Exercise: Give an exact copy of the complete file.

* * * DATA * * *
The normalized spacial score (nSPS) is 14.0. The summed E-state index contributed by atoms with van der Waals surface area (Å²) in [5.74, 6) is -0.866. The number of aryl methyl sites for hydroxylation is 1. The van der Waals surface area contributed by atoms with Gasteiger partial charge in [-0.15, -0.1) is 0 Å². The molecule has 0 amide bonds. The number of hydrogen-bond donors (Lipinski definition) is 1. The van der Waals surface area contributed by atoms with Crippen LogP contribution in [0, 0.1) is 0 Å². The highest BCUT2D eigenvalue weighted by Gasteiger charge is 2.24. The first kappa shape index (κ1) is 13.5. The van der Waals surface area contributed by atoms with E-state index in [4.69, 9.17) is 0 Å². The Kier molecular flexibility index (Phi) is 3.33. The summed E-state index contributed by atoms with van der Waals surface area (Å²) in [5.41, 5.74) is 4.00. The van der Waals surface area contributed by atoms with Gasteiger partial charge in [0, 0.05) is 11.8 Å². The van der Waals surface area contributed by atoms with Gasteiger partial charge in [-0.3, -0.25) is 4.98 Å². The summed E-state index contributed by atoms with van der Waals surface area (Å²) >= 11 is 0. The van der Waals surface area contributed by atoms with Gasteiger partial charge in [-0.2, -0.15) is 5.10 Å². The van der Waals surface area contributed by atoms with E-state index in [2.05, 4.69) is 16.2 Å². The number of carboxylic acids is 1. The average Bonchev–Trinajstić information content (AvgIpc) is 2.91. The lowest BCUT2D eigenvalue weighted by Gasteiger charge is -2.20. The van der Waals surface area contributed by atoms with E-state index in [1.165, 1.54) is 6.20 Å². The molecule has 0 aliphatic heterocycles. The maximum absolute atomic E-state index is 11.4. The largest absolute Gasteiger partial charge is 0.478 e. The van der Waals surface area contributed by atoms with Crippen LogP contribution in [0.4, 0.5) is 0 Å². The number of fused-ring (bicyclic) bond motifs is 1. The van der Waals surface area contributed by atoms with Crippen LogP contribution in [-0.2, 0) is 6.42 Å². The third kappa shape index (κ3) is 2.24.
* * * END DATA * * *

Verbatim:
The normalized spacial score (nSPS) is 14.0. The summed E-state index contributed by atoms with van der Waals surface area (Å²) in [5.74, 6) is -0.866. The number of aryl methyl sites for hydroxylation is 1. The van der Waals surface area contributed by atoms with Gasteiger partial charge in [-0.15, -0.1) is 0 Å². The molecule has 0 amide bonds. The number of hydrogen-bond donors (Lipinski definition) is 1. The van der Waals surface area contributed by atoms with Crippen LogP contribution in [0, 0.1) is 0 Å². The highest BCUT2D eigenvalue weighted by Gasteiger charge is 2.24. The first kappa shape index (κ1) is 13.5. The van der Waals surface area contributed by atoms with E-state index in [4.69, 9.17) is 0 Å². The Kier molecular flexibility index (Phi) is 3.33. The summed E-state index contributed by atoms with van der Waals surface area (Å²) in [5.41, 5.74) is 4.00. The van der Waals surface area contributed by atoms with Gasteiger partial charge in [0, 0.05) is 11.8 Å². The van der Waals surface area contributed by atoms with Gasteiger partial charge in [-0.3, -0.25) is 4.98 Å². The summed E-state index contributed by atoms with van der Waals surface area (Å²) >= 11 is 0. The van der Waals surface area contributed by atoms with Gasteiger partial charge in [-0.2, -0.15) is 5.10 Å². The van der Waals surface area contributed by atoms with E-state index in [2.05, 4.69) is 16.2 Å². The number of carboxylic acids is 1. The average Bonchev–Trinajstić information content (AvgIpc) is 2.91. The lowest BCUT2D eigenvalue weighted by Gasteiger charge is -2.20. The van der Waals surface area contributed by atoms with E-state index in [1.165, 1.54) is 6.20 Å². The molecule has 0 aliphatic heterocycles. The maximum absolute atomic E-state index is 11.4. The largest absolute Gasteiger partial charge is 0.478 e. The van der Waals surface area contributed by atoms with Crippen LogP contribution in [0.4, 0.5) is 0 Å². The number of fused-ring (bicyclic) bond motifs is 1. The van der Waals surface area contributed by atoms with Crippen LogP contribution in [-0.2, 0) is 6.42 Å². The third kappa shape index (κ3) is 2.24.